Building the Sustainable City
http://www.grc.org/cec/pubs3.html
This site provides an in-depth look at the issues surrounding growth management and sustainable planning. Key issues addressed are: a definition for sustainability; sustainability and social justice; standards for sustainability; demonstration projects; public concern about the impact of density; special interests vs. collaborative decision-making; and the markets and regulatory climate.

Regional Frequency Data Base for CD ROM
http://www.perconcorp.com/
The Professional / Regional Series is a frequency database system which consists of data extracted from the FCC Master Frequency Database. The Database includes records for Police, Fire, Hospitals, Businesses, State and Local Governments, Airlines, Utilities, Hotels, Theme Parks, Taxis, Freight Companies, Phone Companies, and much more. Data includes: Frequency data, Licensee data, Transmitter data, Transmitter Location data, Administrative data, and much more. A total of over 70 fields are contained in the file. The Professional / Regional Series comes as a complete system which includes the database, indexes, and program. This site tells you how to get this valuable research tool.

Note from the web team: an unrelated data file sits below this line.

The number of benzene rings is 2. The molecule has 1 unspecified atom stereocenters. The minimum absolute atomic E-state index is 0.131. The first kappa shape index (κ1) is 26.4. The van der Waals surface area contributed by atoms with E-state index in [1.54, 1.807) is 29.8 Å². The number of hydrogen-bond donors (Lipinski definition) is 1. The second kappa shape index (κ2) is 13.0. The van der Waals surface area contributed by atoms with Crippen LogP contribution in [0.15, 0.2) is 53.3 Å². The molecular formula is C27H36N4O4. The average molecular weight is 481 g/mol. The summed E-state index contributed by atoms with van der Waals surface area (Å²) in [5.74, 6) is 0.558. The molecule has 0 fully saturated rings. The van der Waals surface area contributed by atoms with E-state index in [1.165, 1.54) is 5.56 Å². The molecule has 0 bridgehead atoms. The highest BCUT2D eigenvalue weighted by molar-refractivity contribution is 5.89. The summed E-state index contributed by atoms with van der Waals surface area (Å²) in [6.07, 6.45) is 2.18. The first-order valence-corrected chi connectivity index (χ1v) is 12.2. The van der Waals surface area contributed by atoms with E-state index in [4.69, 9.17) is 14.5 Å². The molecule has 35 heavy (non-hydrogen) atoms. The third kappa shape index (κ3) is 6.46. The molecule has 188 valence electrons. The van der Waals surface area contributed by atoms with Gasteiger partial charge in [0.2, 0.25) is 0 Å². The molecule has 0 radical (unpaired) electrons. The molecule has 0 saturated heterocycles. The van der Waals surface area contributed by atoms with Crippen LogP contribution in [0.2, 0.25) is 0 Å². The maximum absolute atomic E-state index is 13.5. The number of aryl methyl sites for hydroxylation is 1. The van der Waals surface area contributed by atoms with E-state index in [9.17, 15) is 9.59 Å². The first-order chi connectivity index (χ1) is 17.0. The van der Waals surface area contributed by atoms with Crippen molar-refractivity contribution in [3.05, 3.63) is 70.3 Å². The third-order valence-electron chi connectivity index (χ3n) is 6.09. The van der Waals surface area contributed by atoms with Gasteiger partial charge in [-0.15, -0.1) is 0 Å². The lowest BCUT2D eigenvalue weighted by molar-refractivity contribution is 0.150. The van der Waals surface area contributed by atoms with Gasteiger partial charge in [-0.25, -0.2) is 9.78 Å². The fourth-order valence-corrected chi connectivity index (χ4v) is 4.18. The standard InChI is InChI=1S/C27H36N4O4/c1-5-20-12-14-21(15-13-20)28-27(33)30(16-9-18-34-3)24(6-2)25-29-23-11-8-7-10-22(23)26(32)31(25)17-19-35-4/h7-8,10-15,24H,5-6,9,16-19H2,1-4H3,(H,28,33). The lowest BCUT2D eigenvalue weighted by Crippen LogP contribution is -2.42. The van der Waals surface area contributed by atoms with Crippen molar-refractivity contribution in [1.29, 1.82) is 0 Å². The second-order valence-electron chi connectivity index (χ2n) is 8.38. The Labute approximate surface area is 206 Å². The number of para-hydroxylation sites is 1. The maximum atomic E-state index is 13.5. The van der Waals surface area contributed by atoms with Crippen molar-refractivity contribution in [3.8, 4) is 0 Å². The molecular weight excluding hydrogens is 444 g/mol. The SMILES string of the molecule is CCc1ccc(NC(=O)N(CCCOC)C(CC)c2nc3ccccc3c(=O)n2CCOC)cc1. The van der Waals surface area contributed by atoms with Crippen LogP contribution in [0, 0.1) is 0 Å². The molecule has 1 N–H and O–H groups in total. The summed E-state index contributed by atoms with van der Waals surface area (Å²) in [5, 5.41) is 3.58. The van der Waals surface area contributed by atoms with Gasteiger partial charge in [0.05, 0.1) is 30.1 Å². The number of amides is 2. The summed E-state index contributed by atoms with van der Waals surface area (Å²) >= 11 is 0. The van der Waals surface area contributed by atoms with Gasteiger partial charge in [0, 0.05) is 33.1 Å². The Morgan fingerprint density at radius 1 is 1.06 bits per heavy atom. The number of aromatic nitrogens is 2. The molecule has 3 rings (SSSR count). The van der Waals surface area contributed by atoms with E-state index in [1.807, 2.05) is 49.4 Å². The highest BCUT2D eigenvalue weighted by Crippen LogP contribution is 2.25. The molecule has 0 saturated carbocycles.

ELDIS Electronic Development and Environment Information System
http://nt1.ids.ac.uk/eldis/eldis.htm
The premier site for resources on development planning. Very useful for planning in undeveloped countries.


Sustainability Indicators

Sustainable Community Indicators
http://www.subjectmatters.com/indicators